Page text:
For most of his life, Chris Kuhn wasn’t a cyclist. At age 38, he still preferred distance running, hockey, and golf. But after a chordoma diagnosis in 2004 resulted in several surgeries on his lumbar spine, his body no longer reacted well to his favorite sports. Craving a new way to stay active and fit, Chris found that bicycling fit the bill, and he and a friend soon started Not Dead Yet, a group of cycling buddies who get together regularly for fun and fundraising. About half of the guys in the group are cancer survivors.
In 2005, Chris and his Not Dead Yet mates held their inaugural fundraising event: a 25-mile bike ride along the shores of Casco Bay north of Portland, Maine, followed by a lobster bake for family and friends. Even a Nor’easter storm that day couldn’t stop them from celebrating another year of life. Through that event and subsequent fundraisers, the group has raised tens of thousands of dollars for the Livestrong Foundation and the Cancer Community Center in Portland, Maine.
In 2013, Chris and his cycling group decided to raise funds for the Chordoma Foundation. On September 13, 2013, they held the inaugural Climbing Cadillac, Conquering Chordoma ride on Mount Desert Island, a beautiful national park in Maine.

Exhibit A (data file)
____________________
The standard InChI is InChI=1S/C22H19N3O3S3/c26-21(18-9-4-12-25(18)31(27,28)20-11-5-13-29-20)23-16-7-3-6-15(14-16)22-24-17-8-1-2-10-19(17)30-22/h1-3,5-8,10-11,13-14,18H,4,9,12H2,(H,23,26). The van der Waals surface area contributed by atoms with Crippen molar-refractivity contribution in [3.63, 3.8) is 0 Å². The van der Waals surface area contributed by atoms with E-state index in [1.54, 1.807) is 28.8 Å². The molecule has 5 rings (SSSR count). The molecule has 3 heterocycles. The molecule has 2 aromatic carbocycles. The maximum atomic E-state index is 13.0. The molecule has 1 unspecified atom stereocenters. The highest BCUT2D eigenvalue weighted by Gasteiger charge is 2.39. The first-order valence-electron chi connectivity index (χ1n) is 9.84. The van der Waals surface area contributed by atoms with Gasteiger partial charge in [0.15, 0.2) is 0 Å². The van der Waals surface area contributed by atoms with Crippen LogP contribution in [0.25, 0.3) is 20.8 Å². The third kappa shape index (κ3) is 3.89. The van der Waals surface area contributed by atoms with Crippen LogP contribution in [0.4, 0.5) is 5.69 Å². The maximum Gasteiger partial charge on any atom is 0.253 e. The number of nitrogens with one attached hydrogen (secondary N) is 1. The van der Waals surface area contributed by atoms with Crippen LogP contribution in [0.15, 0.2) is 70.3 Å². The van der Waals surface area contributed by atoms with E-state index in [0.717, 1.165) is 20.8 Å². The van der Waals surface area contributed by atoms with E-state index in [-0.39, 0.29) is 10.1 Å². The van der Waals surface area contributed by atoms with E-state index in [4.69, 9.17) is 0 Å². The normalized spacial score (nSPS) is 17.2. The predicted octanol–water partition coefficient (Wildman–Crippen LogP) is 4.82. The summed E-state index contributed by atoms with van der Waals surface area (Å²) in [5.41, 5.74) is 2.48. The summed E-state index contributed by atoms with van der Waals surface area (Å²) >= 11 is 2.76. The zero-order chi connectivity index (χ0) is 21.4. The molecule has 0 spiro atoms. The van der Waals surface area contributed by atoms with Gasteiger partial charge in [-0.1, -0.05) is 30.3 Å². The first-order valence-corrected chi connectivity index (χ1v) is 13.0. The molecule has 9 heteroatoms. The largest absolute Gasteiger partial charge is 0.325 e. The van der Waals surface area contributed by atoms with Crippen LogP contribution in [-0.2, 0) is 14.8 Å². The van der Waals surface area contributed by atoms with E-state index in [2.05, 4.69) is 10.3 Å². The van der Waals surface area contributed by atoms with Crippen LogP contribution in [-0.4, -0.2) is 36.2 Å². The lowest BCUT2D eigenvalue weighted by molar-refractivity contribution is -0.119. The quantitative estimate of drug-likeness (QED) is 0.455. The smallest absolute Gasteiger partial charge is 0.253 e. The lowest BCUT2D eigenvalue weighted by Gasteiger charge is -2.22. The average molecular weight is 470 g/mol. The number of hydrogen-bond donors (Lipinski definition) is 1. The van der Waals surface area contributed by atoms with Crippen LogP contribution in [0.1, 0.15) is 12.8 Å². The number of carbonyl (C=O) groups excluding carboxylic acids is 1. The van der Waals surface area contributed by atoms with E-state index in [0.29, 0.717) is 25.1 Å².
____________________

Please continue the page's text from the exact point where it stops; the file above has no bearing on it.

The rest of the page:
“That morning, 13 of us rode to the top of Cadillac Mountain, the first part of the continental United States to see the sunrise. For us, it was a symbol of hope. Through this event, we were able to raise nearly $16,000 for the Chordoma Foundation, and we were able to educate many people who didn’t know about chordoma as well,” Chris says proudly.
As the only group member to have battled chordoma, Chris felt particularly gratified that his friends chose the Chordoma Foundation to support. “The Foundation has gotten some terrific science going, and a little bit of money matters an awful lot to this organization. We hope these funds will be used to advance chordoma research, and perhaps to help connect some promising work being done in Maine with some other studies being supported by the Foundation.”
Chris, an interventional radiologist and married father of two, has been living well with chordoma since 2005, although he did have some residual tumor and underwent an additional course of radiation this summer.
“When you get the diagnosis, it’s crazy,” he says. “Unlike with many other cancers, there really hasn’t been any data on chordoma, and we’re just starting to understand what treatments do and don’t work. There are a lot of people with this disease who really need an organization like the Chordoma Foundation pulling for them. I hope that, as a result of supporting the Foundation, it will be easier for the next people who are diagnosed.”